Boning up on humerus, clavicle, and AC joint positioning

By Dr. Naveed Ahmad

February 18, 2003 --

This article is the 13th in our series of white papers on radiologic patient positioning techniques for x-ray examinations. If you'd like to comment on or contribute to this series, please e-mail editorial@auntminnie.com.

For the humerus, anteroposterior (AP) and lateral radiographs constitute the basic examination. Both views should include the elbow and joints of the shoulder, with the elbow manifesting a true lateral configuration in the lateral projection.

Technical factors

  • Image receptor (IR): lengthwise (large enough to include the entire humerus) 14 x 17 inch (35 x 43 cm).

  • Moving or stationary grid (non-grid detail screen for smaller patients).

  • kVp: 70 ± 5 kVp with screen; 65-70 kVp with grid on larger patients.

  • mAs: 6.

  • SID: minimum of 40 inches (101 cm).

Positioning for an AP projection of the humerus

  1. Place the patient in an upright-seated or standing position facing the x-ray tube. However, if the patient’s condition doesn’t allow upright positioning, an AP projection can be performed in the supine position.

  2. Adjust the height of the cassette to place its upper margin about 1½ inches (3.8 cm) above the head of the humerus.

  3. Abduct the arm slightly, and supinate the hand so that epicondyles of the elbow are equidistant from IR.

  4. A coronal plane passing through the epicondyles should be parallel with the cassette plane for the AP or posteroanterior (PA) projection.

  5. Respiration: suspend.

  6. Central ray (CR): perpendicular to the midportion of the humerus and the center of the cassette.

Evaluation criteria for AP projection of humerus

  • AP projection of the entire humerus, including the shoulder and elbow joints.

  • Long axis of the humerus should be aligned to the long axis of the IR.

  • A true AP projection is evidenced at the proximal humerus by the following:

    • The greater tubercle is seen in profile laterally.

    • The humeral head is partially seen in profile medially, with minimal superimposition of the glenoid cavity.

    • The distal humerus should show both lateral and medial epicondyles visualized in profile.

  • CR and center of the collimation field should be to the approximate midpoint of the humerus.

  • Optimal density and contrast with no motion and sharp cortical margins. Bony trabecular markings should be demonstrated at both the proximal and the distal portions of the humerus.

Positioning for a lateral projection of the humerus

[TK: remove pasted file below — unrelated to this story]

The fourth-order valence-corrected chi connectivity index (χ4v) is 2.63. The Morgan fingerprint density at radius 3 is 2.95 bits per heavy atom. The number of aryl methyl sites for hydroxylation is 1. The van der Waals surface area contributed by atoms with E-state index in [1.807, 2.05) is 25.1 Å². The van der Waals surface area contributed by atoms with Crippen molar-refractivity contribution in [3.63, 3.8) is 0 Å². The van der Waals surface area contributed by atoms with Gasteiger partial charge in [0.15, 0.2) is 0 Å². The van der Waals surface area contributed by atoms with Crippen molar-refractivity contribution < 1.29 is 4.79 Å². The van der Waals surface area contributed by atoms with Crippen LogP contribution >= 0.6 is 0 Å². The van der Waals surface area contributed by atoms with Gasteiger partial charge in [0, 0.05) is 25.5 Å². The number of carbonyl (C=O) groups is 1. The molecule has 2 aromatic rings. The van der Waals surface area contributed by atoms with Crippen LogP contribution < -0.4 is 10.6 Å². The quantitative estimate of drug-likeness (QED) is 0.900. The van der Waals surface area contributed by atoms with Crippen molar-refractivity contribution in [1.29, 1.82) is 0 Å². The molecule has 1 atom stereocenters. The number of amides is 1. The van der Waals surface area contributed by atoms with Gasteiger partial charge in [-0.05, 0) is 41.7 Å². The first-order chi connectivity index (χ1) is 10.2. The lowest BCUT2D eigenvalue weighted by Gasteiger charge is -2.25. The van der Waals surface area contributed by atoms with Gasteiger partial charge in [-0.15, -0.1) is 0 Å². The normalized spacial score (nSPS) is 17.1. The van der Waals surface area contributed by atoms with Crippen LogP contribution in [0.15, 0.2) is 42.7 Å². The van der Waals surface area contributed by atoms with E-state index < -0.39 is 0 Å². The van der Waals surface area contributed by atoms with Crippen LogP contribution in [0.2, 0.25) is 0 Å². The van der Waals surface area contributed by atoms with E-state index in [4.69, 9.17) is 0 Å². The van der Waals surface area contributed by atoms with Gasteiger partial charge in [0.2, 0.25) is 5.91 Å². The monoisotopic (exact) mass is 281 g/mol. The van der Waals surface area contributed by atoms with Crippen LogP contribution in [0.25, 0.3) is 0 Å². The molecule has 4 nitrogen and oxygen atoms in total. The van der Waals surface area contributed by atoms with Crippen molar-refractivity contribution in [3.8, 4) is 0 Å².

1. Place the patient in a seated-upright or standing position facing the x-ray tube. However, if the patient’s condition doesn’t allow upright positioning, a lateral projection can be performed in the supine position.

  2. Place the top margin of the cassette approximately 1½ inches (3.8 cm) above the level of the head of the humerus.

  3. Unless contraindicated by possible fracture, internally rotate the arm, flex the elbow approximately 90°, and place the patient’s hand on their hip. A coronal plane passing through the epicondyles should be perpendicular with the cassette plane.

  4. Respiration: suspend.

  5. CR: perpendicular to the midportion of the humerus and the center of the cassette.

Evaluation criteria for lateral projection of humerus

  • A lateral projection of the entire humerus, including elbow and shoulder joints, should be visible.

  • A true lateral projection is evidenced by the following:

    • Epicondyles are directly superimposed.

    • Lesser tubercle is shown in profile medially, partially superimposed by lower portion of glenoid cavity.

  • CR and center of collimation field should be to the approximate midpoint of the humerus.

  • Optimal density and contrast with no motion and sharp bony trabecular markings of entire humerus should be seen.

Radiographic positioning for the clavicle

The radiographic evaluation of the clavicle requires AP and AP axial projections.

Technical factors

  • IR: 25 x 30 cm (10 x 12 inch) crosswise.

  • Automatic exposure control (AEC) is not recommended.

  • Digital IR requires very close collimation.

  • kVp: 70 ± 5 kVp range.

  • mAs :8.

  • SID: minimum of 40 inches (101 cm).

Positioning for an AP projection of the clavicle

  1. Place the patient in the supine or upright position.

  2. Adjust the body to center the clavicle to the midline of the table or vertical grid device.

  3. Place the patient’s arms along the sides of their body, and adjust their shoulders to lie in the same horizontal plane.

  4. Center the clavicle to the cassette.

  5. Respiration: suspend at the end of exhalation to obtain a more uniform-density image.

  6. CR: perpendicular to the mid-clavicle.

Positioning for an AP axial projection of the clavicle

  1. Stand or seat the patient 1 foot (30 cm) in front of the vertical cassette device, with the patient facing the x-ray tube. Alternatively, if the patient is unable to stand and assume the lordotic position, place the patient supine on the table.

  2. If the patient is in the standing lordotic position, have the patient lean backward in a position of extreme lordosis, and rest the neck and shoulder against the vertical grid device. The neck will be in extreme flexion.

  3. Center the clavicle to the center of the cassette.

  4. Respiration: suspend at the end of full inspiration to further elevate and angle the clavicle.